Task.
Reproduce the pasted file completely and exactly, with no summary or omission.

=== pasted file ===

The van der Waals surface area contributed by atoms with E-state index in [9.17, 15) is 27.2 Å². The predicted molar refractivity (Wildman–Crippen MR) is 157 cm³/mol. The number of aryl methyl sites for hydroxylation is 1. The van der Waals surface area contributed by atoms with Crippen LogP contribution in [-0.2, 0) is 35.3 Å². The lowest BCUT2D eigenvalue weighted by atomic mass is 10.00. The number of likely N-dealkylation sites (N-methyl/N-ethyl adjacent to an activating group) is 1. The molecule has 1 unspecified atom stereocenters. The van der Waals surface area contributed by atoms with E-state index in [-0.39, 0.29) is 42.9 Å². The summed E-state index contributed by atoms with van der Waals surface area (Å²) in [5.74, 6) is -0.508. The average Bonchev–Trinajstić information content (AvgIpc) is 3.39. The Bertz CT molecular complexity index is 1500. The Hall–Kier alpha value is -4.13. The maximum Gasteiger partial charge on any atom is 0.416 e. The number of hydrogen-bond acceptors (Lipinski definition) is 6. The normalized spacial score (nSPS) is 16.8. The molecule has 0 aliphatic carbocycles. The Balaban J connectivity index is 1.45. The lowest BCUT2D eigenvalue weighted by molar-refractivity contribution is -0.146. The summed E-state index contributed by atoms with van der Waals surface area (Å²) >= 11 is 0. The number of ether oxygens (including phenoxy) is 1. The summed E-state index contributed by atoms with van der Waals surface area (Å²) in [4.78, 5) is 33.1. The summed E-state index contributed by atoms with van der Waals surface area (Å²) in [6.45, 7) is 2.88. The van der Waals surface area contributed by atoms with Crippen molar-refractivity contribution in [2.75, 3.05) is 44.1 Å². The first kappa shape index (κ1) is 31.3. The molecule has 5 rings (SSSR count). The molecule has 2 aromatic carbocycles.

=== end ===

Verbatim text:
The van der Waals surface area contributed by atoms with E-state index in [9.17, 15) is 27.2 Å². The predicted molar refractivity (Wildman–Crippen MR) is 157 cm³/mol. The number of aryl methyl sites for hydroxylation is 1. The van der Waals surface area contributed by atoms with Crippen LogP contribution in [-0.2, 0) is 35.3 Å². The lowest BCUT2D eigenvalue weighted by atomic mass is 10.00. The number of likely N-dealkylation sites (N-methyl/N-ethyl adjacent to an activating group) is 1. The molecule has 1 unspecified atom stereocenters. The van der Waals surface area contributed by atoms with E-state index in [-0.39, 0.29) is 42.9 Å². The summed E-state index contributed by atoms with van der Waals surface area (Å²) in [5.74, 6) is -0.508. The average Bonchev–Trinajstić information content (AvgIpc) is 3.39. The Bertz CT molecular complexity index is 1500. The Hall–Kier alpha value is -4.13. The maximum Gasteiger partial charge on any atom is 0.416 e. The number of hydrogen-bond acceptors (Lipinski definition) is 6. The normalized spacial score (nSPS) is 16.8. The molecule has 0 aliphatic carbocycles. The Balaban J connectivity index is 1.45. The lowest BCUT2D eigenvalue weighted by molar-refractivity contribution is -0.146. The summed E-state index contributed by atoms with van der Waals surface area (Å²) >= 11 is 0. The number of ether oxygens (including phenoxy) is 1. The summed E-state index contributed by atoms with van der Waals surface area (Å²) in [4.78, 5) is 33.1. The summed E-state index contributed by atoms with van der Waals surface area (Å²) in [6.45, 7) is 2.88. The van der Waals surface area contributed by atoms with Crippen molar-refractivity contribution in [2.75, 3.05) is 44.1 Å². The first kappa shape index (κ1) is 31.3. The molecule has 5 rings (SSSR count). The molecule has 2 aromatic carbocycles.